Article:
Bid to crackdown on drink crime

REVELLERS in an Essex town centre are set to see an increased visible police presence at weekends following a recent rise in alcohol-fuelled crime.And yesterday a residents' association chairman welcomed the news, saying that young people as young as 13 or 14 were regularly seen drunk in the area.

By Roddy Ashworth

REVELLERS in an Essex town centre are set to see an increased visible police presence at weekends following a recent rise in alcohol-fuelled crime.

And yesterday a residents' association chairman welcomed the news, saying that young people as young as 13 or 14 were regularly seen drunk in the area.

A six-week operation began at the weekend to attempt to reduce anti-social behaviour and alcohol-related violence that has blighted Colchester's town centre during recent weeks.


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This rise in violence crime and criminal damage in the town centre on Friday and Saturday evenings has alarmed police, who hope the clampdown in the run-up to Christmas will improve the town centre's image.

Divisional officers will be supported by colleagues from headquarters as well as their counterparts from the Royal Military Police and British Transport Police.

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Special constables will focus their duties in and around the town centre, with evidence gatherers set to record any offences being committed.

Superintendent Carl O'Malley said he was keen to address the public perception that Colchester town centre is “infected with lager louts and young yobs”.

He added: “We have been quick to notice the problem and pull in resources to tackle the situation.

“The division's overall crime record shows that 48% of violent crimes take place in the town centre, with the majority of these taking place on Friday and Saturday nights.”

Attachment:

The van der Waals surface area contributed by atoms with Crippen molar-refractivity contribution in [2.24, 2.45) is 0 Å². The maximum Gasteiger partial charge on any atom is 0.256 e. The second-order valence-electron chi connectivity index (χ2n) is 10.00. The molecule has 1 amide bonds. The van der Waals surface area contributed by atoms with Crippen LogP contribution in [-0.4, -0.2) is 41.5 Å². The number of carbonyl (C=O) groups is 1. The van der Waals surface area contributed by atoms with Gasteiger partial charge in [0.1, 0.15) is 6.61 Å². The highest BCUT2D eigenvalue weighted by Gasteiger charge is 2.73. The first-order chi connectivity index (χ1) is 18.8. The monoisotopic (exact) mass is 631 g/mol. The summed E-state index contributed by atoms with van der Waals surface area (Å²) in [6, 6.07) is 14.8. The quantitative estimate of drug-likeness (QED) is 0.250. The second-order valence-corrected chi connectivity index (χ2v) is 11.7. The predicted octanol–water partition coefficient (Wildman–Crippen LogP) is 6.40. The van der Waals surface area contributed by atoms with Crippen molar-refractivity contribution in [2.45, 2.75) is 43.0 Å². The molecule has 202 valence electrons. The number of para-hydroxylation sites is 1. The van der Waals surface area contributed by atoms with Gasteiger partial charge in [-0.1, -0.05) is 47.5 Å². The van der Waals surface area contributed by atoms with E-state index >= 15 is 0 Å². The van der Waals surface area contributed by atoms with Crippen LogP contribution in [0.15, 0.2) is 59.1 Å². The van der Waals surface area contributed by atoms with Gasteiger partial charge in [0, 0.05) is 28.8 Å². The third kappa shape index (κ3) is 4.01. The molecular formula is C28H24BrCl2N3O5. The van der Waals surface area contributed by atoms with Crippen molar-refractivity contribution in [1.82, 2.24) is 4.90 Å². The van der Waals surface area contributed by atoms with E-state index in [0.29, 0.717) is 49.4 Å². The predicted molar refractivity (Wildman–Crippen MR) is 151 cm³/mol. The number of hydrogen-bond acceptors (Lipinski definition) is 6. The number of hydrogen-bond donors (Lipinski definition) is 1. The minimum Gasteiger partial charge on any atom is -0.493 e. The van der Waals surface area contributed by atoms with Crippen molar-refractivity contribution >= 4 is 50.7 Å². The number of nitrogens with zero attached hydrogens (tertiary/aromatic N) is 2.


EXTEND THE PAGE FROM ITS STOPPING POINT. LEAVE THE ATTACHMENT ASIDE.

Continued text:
Over this past weekend, nearly 20 teenagers were arrested for criminal damage and alcohol-related violence.

One 12-year-old girl had to be forcibly restrained after being violently sick in the high street, despite being adamant that she had not consumed alcohol before leaving home.

Supt O'Malley added: “We've noticed a disturbingly high number of teenagers entering the town centre having consumed alcohol beforehand.

“During their time in the town centre, they become embroiled in anti-social behaviour, including drunken brawls and mindless vandalism. This does lead to questions over parental control.”

Dimitri Murray, chairman of the Dutch Quarter Association, said: “We experience a lot of drunkenness in this area as people walk to and from the town centre.

“You can see 13 and 14-year-olds who are obviously drunk. It's a bit early to reach a conclusion, but we do welcome this police action and hope it will make a change.

“The problems we experience are generally graffiti and vandalism, often of cars, but they do swear and can be abusive.

“However, you don't want to say anything in order to avoid trouble. You wouldn't want to get involved - the streets here are very narrow.”

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